If a loved one died here in California owing money, it’s essential to understand how to handle creditors’ claims on the estate. These claims have to be filed within a year after the death of the person who owed money. If that deadline is missed, a creditor’s claim is generally unenforceable.
If the estate has to go through probate, the claim is filed during these proceedings. If no probate or other court proceedings are required to settle the estate, a creditor has the option to open one to make a claim.
If an estate goes through probate court, it’s personal representative is required to notify any creditors that they can reasonably be expected to find and provide them with claim forms within four months. Creditors then have a minimum of 60 days to make a claim on the estate.
Estate representatives have the discretion of accepting or denying all or part of a claim. Creditors whose claims are denied may choose to sue in order to get the money, however.
What happens if the value of the estate after all estate administration fees and court costs is less than the amount that the decedent owed to creditors? The debts are then prioritized according to California law. For example, secured debts such as mortgages take priority.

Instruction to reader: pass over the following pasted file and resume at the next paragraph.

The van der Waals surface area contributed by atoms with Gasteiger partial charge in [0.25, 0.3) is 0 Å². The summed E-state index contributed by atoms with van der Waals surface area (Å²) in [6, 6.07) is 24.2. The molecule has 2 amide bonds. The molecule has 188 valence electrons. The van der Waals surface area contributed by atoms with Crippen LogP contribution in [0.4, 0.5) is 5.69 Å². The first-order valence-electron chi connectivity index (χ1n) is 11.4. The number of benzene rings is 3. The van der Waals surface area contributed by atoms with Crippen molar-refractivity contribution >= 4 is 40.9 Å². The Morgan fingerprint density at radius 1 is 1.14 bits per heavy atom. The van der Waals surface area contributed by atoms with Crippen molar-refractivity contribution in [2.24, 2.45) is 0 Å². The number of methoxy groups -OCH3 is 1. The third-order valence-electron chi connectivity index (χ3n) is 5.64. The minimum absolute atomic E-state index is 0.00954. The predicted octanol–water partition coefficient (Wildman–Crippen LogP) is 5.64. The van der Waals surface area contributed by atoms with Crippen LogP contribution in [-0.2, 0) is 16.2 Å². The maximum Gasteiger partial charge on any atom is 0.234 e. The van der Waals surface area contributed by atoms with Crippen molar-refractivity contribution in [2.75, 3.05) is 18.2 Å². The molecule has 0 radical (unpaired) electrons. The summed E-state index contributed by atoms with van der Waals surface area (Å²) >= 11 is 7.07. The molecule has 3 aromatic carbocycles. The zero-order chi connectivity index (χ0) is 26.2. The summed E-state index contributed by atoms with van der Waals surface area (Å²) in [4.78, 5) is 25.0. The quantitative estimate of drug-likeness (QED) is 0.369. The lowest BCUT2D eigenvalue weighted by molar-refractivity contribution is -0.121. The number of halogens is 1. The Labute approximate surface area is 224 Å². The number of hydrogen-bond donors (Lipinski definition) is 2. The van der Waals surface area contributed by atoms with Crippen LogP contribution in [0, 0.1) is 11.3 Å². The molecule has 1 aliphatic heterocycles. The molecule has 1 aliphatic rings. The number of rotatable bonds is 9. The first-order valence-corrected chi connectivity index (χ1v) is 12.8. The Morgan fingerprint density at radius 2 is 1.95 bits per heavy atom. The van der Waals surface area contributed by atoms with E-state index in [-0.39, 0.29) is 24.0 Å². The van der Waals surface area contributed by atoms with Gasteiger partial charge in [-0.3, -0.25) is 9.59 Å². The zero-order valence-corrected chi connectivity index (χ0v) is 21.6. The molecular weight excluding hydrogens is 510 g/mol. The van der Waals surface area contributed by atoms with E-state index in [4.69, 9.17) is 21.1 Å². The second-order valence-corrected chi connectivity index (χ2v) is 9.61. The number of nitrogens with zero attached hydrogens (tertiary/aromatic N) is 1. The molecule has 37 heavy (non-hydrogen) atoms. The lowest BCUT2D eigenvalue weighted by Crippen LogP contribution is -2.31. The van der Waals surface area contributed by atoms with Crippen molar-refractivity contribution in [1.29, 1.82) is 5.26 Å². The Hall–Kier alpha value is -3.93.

Estate administrators may find it worthwhile to delay the settling of the estate until a year has passed if the deceased owed a significant amount of money that would have to be paid from the estate. However, it’s always wise to seek the guidance of a California estate planning attorney when dealing with any debts left by a loved one who has passed away. This can help you avoid unnecessary expenses and legal ramifications.
Source: Lake County News, “Estate Planning: Claims involving a decedent’s estate,” Dennis Fordham, June 02, 2018